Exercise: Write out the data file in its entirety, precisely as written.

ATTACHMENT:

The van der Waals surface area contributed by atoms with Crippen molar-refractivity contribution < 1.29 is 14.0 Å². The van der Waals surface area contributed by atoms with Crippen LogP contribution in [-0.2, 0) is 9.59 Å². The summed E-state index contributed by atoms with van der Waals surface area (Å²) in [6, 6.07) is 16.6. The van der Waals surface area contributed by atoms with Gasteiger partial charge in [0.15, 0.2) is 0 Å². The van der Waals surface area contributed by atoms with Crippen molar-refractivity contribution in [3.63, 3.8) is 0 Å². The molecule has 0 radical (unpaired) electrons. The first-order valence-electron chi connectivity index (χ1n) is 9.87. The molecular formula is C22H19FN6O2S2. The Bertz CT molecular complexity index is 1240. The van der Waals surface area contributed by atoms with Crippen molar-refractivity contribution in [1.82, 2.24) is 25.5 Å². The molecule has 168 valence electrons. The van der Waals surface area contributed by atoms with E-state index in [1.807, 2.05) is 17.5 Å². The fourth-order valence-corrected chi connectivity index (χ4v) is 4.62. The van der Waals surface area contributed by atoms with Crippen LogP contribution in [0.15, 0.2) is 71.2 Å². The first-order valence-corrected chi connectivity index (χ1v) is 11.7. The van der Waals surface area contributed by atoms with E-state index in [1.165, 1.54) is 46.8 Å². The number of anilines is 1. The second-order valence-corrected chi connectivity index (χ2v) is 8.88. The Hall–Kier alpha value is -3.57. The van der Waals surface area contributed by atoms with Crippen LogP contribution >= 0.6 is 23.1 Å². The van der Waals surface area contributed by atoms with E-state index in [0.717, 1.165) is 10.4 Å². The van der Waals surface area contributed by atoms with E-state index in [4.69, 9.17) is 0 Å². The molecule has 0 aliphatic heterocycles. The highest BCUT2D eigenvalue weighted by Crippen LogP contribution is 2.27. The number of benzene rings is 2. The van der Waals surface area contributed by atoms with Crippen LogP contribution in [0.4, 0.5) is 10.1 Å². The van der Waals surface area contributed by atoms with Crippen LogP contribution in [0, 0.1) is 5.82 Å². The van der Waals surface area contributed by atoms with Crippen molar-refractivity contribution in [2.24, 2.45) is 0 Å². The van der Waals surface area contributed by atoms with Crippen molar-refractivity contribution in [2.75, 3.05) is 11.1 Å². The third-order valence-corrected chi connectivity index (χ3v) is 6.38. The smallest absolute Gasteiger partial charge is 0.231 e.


The van der Waals surface area contributed by atoms with Crippen molar-refractivity contribution < 1.29 is 14.0 Å². The van der Waals surface area contributed by atoms with Crippen LogP contribution in [-0.2, 0) is 9.59 Å². The summed E-state index contributed by atoms with van der Waals surface area (Å²) in [6, 6.07) is 16.6. The van der Waals surface area contributed by atoms with Gasteiger partial charge in [0.15, 0.2) is 0 Å². The van der Waals surface area contributed by atoms with Crippen molar-refractivity contribution in [3.63, 3.8) is 0 Å². The molecule has 0 radical (unpaired) electrons. The first-order valence-electron chi connectivity index (χ1n) is 9.87. The molecular formula is C22H19FN6O2S2. The Bertz CT molecular complexity index is 1240. The van der Waals surface area contributed by atoms with Crippen molar-refractivity contribution in [1.82, 2.24) is 25.5 Å². The molecule has 168 valence electrons. The van der Waals surface area contributed by atoms with E-state index in [1.807, 2.05) is 17.5 Å². The fourth-order valence-corrected chi connectivity index (χ4v) is 4.62. The van der Waals surface area contributed by atoms with Crippen LogP contribution in [0.15, 0.2) is 71.2 Å². The first-order valence-corrected chi connectivity index (χ1v) is 11.7. The van der Waals surface area contributed by atoms with E-state index in [1.165, 1.54) is 46.8 Å². The number of anilines is 1. The second-order valence-corrected chi connectivity index (χ2v) is 8.88. The Hall–Kier alpha value is -3.57. The van der Waals surface area contributed by atoms with Crippen LogP contribution >= 0.6 is 23.1 Å². The van der Waals surface area contributed by atoms with E-state index in [0.717, 1.165) is 10.4 Å². The van der Waals surface area contributed by atoms with E-state index in [4.69, 9.17) is 0 Å². The molecule has 0 aliphatic heterocycles. The highest BCUT2D eigenvalue weighted by Crippen LogP contribution is 2.27. The number of benzene rings is 2. The van der Waals surface area contributed by atoms with Crippen LogP contribution in [0.4, 0.5) is 10.1 Å². The van der Waals surface area contributed by atoms with Crippen LogP contribution in [0, 0.1) is 5.82 Å². The van der Waals surface area contributed by atoms with Crippen molar-refractivity contribution in [2.24, 2.45) is 0 Å². The van der Waals surface area contributed by atoms with Crippen molar-refractivity contribution in [2.75, 3.05) is 11.1 Å². The third-order valence-corrected chi connectivity index (χ3v) is 6.38. The smallest absolute Gasteiger partial charge is 0.231 e.